A Bullying Survey

In this lesson, students evaluate group practices and propose measures to improve the classroom climate.
Grade Level

  • Students will evaluate group practices and propose measures to improve the classroom climate
  • Students will take personal responsibility for accomplishing anti-bullying goals
  • Students will collect data from real-world situations and represent that information in a simple graphic organizer


Children often benefit from adult support when it comes to expressing their feelings and understanding their experiences. This survey asks them to reflect on their social experiences, perhaps helping them understand what constitutes anti-social behavior so they can stop it or get help from an adult.

Compiling the data from the survey, although it is a simple math task, can also help children see that, if they experience bullying, they are not alone and it is not their fault.

If children see in the data that they are among the bullies, early intervention can help them improve their behavior.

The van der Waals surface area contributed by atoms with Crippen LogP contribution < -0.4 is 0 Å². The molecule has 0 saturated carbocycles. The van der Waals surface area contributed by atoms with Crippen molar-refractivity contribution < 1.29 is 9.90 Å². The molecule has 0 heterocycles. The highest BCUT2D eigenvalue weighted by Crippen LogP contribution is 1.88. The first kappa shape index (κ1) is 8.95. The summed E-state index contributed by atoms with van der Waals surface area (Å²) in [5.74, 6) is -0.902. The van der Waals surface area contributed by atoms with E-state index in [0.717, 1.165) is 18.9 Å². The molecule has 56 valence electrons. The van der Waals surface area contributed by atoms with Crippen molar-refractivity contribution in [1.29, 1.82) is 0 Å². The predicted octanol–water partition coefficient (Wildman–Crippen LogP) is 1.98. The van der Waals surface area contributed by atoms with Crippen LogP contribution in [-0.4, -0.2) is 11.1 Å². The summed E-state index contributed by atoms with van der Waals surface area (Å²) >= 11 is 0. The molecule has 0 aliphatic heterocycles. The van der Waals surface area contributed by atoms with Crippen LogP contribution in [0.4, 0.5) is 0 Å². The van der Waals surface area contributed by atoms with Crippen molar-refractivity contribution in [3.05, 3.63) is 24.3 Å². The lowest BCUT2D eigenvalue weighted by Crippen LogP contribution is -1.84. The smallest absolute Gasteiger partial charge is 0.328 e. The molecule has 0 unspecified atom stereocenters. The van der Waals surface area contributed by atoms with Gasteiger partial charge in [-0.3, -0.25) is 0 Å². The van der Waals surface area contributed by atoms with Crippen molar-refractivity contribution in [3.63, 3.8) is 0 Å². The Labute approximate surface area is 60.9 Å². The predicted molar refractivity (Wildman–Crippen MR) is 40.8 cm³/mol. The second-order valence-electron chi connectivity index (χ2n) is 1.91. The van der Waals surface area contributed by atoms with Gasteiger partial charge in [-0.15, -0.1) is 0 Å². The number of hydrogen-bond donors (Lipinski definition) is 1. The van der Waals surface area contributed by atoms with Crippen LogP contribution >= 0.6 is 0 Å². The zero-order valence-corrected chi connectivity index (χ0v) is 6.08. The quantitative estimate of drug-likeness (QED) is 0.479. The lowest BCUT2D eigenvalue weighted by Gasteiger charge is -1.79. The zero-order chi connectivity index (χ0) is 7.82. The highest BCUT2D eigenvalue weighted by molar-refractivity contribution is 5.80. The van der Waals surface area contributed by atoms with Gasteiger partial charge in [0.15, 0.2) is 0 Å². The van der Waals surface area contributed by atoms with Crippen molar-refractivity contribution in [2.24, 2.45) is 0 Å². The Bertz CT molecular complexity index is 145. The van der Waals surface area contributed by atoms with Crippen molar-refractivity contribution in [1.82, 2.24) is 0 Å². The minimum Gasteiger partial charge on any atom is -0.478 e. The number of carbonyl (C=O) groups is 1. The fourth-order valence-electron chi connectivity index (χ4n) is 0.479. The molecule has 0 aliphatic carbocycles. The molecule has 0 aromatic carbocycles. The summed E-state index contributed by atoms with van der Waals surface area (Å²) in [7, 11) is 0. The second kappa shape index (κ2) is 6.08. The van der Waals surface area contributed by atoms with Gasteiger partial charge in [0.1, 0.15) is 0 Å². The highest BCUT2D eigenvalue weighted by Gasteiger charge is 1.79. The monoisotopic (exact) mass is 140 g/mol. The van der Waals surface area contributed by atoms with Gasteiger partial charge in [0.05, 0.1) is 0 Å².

Children who are bystanders also struggle with how to respond when they witness acts of bullying. As they compile the survey data and become more able to name the problem, they also can become more involved in shaping an action plan for the classroom community.

Note: The reading level of the survey is within second grade range, but younger children might be able to participate if guided through the questions.



  • Distribute the survey (PDF) along with a red and blue sheet of paper. Each colored sheet should have tickets numbered 1-8.
  • Explain to students that they are going think about experiences they have had with their friends and classmates.
  • Ask the students to complete the survey independently or help them respond to it by reading each question out loud.
  • Collate the data by collecting a blue slip of paper for a "yes" answer or a red slip for a "no" answer to each question.
  • Using poster paper or overhead projector, display the questions on the board and attach the appropriate blue and red slips of paper to show the response for each question.
  • Use reflection questions (PDF) to help students process the data.
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Welcome to Learning for Justice—Formerly Teaching Tolerance!

Our work has evolved in the last 30 years, from reducing prejudice to tackling systemic injustice. So we’ve chosen a new name that better reflects that evolution: Learning for Justice.

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